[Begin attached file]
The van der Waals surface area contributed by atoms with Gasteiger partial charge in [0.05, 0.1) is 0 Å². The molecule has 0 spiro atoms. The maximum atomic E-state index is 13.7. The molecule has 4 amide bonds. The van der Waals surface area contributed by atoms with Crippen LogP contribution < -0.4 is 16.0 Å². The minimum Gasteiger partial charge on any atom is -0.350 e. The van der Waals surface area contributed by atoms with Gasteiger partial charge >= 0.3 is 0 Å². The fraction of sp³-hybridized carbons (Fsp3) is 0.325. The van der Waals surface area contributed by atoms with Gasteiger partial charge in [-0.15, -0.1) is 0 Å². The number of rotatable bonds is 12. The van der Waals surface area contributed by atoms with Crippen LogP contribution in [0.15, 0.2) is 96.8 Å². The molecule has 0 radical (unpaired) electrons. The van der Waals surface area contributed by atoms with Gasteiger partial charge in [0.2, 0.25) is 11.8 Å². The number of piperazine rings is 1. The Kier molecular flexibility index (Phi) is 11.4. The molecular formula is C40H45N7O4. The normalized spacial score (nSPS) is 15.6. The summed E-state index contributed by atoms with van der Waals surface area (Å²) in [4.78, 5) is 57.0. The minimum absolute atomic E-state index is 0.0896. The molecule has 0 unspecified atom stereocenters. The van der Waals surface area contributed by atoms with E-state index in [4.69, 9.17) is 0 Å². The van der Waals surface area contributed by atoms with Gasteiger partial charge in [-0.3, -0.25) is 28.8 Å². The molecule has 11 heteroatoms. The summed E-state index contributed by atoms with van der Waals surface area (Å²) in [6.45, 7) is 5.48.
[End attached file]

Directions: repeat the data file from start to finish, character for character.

The van der Waals surface area contributed by atoms with Gasteiger partial charge in [0.05, 0.1) is 0 Å². The molecule has 0 spiro atoms. The maximum atomic E-state index is 13.7. The molecule has 4 amide bonds. The van der Waals surface area contributed by atoms with Crippen LogP contribution < -0.4 is 16.0 Å². The minimum Gasteiger partial charge on any atom is -0.350 e. The van der Waals surface area contributed by atoms with Gasteiger partial charge >= 0.3 is 0 Å². The fraction of sp³-hybridized carbons (Fsp3) is 0.325. The van der Waals surface area contributed by atoms with Gasteiger partial charge in [-0.15, -0.1) is 0 Å². The number of rotatable bonds is 12. The van der Waals surface area contributed by atoms with Crippen LogP contribution in [0.15, 0.2) is 96.8 Å². The molecule has 0 radical (unpaired) electrons. The van der Waals surface area contributed by atoms with Gasteiger partial charge in [0.2, 0.25) is 11.8 Å². The number of piperazine rings is 1. The Kier molecular flexibility index (Phi) is 11.4. The molecular formula is C40H45N7O4. The normalized spacial score (nSPS) is 15.6. The summed E-state index contributed by atoms with van der Waals surface area (Å²) in [4.78, 5) is 57.0. The minimum absolute atomic E-state index is 0.0896. The molecule has 0 unspecified atom stereocenters. The van der Waals surface area contributed by atoms with E-state index in [4.69, 9.17) is 0 Å². The van der Waals surface area contributed by atoms with Gasteiger partial charge in [-0.3, -0.25) is 28.8 Å². The molecule has 11 heteroatoms. The summed E-state index contributed by atoms with van der Waals surface area (Å²) in [6.45, 7) is 5.48.